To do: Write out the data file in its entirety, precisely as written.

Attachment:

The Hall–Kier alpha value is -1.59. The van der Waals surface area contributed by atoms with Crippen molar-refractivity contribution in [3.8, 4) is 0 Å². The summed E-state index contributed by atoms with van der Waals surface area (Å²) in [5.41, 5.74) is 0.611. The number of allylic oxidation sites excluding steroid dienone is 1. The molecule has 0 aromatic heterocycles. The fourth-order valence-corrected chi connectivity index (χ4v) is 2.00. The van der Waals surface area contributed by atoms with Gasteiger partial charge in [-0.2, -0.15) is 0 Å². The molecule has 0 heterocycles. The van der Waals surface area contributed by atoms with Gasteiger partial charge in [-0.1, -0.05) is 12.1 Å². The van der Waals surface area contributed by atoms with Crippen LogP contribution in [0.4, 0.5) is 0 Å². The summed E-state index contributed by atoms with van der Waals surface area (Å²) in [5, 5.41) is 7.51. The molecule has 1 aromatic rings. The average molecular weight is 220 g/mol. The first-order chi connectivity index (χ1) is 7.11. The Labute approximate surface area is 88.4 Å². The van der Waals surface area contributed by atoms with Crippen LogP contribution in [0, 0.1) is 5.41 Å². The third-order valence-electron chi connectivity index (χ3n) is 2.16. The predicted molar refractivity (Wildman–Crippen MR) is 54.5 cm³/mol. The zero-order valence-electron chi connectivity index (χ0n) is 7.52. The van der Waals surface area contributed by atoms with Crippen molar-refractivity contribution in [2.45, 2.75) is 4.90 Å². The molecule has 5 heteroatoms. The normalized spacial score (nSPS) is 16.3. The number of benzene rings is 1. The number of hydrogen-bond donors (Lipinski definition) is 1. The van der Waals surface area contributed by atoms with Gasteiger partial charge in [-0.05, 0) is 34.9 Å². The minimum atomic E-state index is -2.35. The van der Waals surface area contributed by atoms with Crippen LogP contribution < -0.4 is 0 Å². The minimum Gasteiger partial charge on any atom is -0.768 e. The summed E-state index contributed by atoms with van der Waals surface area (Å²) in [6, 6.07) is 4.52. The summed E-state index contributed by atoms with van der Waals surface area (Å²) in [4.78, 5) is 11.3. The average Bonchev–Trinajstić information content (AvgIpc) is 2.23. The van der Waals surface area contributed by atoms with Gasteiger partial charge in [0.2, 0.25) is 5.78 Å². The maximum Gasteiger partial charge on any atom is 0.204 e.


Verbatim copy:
The Hall–Kier alpha value is -1.59. The van der Waals surface area contributed by atoms with Crippen molar-refractivity contribution in [3.8, 4) is 0 Å². The summed E-state index contributed by atoms with van der Waals surface area (Å²) in [5.41, 5.74) is 0.611. The number of allylic oxidation sites excluding steroid dienone is 1. The molecule has 0 aromatic heterocycles. The fourth-order valence-corrected chi connectivity index (χ4v) is 2.00. The van der Waals surface area contributed by atoms with Gasteiger partial charge in [-0.2, -0.15) is 0 Å². The molecule has 0 heterocycles. The van der Waals surface area contributed by atoms with Gasteiger partial charge in [-0.1, -0.05) is 12.1 Å². The van der Waals surface area contributed by atoms with Crippen LogP contribution in [0.4, 0.5) is 0 Å². The summed E-state index contributed by atoms with van der Waals surface area (Å²) in [5, 5.41) is 7.51. The molecule has 1 aromatic rings. The average molecular weight is 220 g/mol. The first-order chi connectivity index (χ1) is 7.11. The Labute approximate surface area is 88.4 Å². The van der Waals surface area contributed by atoms with Crippen LogP contribution in [0, 0.1) is 5.41 Å². The third-order valence-electron chi connectivity index (χ3n) is 2.16. The predicted molar refractivity (Wildman–Crippen MR) is 54.5 cm³/mol. The zero-order valence-electron chi connectivity index (χ0n) is 7.52. The van der Waals surface area contributed by atoms with Crippen molar-refractivity contribution in [2.45, 2.75) is 4.90 Å². The molecule has 5 heteroatoms. The normalized spacial score (nSPS) is 16.3. The number of benzene rings is 1. The number of hydrogen-bond donors (Lipinski definition) is 1. The van der Waals surface area contributed by atoms with Gasteiger partial charge in [-0.05, 0) is 34.9 Å². The minimum atomic E-state index is -2.35. The van der Waals surface area contributed by atoms with Crippen LogP contribution < -0.4 is 0 Å². The minimum Gasteiger partial charge on any atom is -0.768 e. The summed E-state index contributed by atoms with van der Waals surface area (Å²) in [6, 6.07) is 4.52. The summed E-state index contributed by atoms with van der Waals surface area (Å²) in [4.78, 5) is 11.3. The average Bonchev–Trinajstić information content (AvgIpc) is 2.23. The van der Waals surface area contributed by atoms with Gasteiger partial charge in [0.2, 0.25) is 5.78 Å². The maximum Gasteiger partial charge on any atom is 0.204 e.